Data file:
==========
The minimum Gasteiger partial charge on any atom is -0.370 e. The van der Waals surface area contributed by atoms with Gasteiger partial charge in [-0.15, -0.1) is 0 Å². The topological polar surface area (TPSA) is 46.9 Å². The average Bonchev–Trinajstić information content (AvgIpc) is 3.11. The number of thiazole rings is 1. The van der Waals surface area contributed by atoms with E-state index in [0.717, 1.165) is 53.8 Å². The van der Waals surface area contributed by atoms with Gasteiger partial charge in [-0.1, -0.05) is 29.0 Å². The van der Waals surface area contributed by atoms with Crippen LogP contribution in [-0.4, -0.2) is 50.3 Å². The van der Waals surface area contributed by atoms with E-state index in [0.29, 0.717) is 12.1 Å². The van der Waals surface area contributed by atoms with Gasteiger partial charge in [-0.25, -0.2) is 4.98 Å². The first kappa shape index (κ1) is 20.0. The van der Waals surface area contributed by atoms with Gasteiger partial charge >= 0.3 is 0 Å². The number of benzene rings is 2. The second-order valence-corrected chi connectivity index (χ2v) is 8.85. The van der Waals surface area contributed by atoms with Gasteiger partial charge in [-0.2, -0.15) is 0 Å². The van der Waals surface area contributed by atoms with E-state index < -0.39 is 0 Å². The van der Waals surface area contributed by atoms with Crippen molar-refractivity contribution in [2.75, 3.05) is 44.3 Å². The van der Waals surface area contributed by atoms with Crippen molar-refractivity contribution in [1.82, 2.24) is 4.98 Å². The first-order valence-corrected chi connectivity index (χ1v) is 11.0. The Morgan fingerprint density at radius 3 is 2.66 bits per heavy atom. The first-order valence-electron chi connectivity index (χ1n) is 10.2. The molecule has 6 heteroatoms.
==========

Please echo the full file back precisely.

The minimum Gasteiger partial charge on any atom is -0.370 e. The van der Waals surface area contributed by atoms with Gasteiger partial charge in [-0.15, -0.1) is 0 Å². The topological polar surface area (TPSA) is 46.9 Å². The average Bonchev–Trinajstić information content (AvgIpc) is 3.11. The number of thiazole rings is 1. The van der Waals surface area contributed by atoms with E-state index in [0.717, 1.165) is 53.8 Å². The van der Waals surface area contributed by atoms with Gasteiger partial charge in [-0.1, -0.05) is 29.0 Å². The van der Waals surface area contributed by atoms with Crippen LogP contribution in [-0.4, -0.2) is 50.3 Å². The van der Waals surface area contributed by atoms with E-state index in [0.29, 0.717) is 12.1 Å². The van der Waals surface area contributed by atoms with Gasteiger partial charge in [-0.25, -0.2) is 4.98 Å². The first kappa shape index (κ1) is 20.0. The van der Waals surface area contributed by atoms with Gasteiger partial charge >= 0.3 is 0 Å². The number of benzene rings is 2. The second-order valence-corrected chi connectivity index (χ2v) is 8.85. The van der Waals surface area contributed by atoms with Gasteiger partial charge in [-0.2, -0.15) is 0 Å². The van der Waals surface area contributed by atoms with E-state index < -0.39 is 0 Å². The van der Waals surface area contributed by atoms with Crippen molar-refractivity contribution in [2.75, 3.05) is 44.3 Å². The van der Waals surface area contributed by atoms with Crippen molar-refractivity contribution in [1.82, 2.24) is 4.98 Å². The first-order valence-corrected chi connectivity index (χ1v) is 11.0. The Morgan fingerprint density at radius 3 is 2.66 bits per heavy atom. The first-order valence-electron chi connectivity index (χ1n) is 10.2. The molecule has 6 heteroatoms.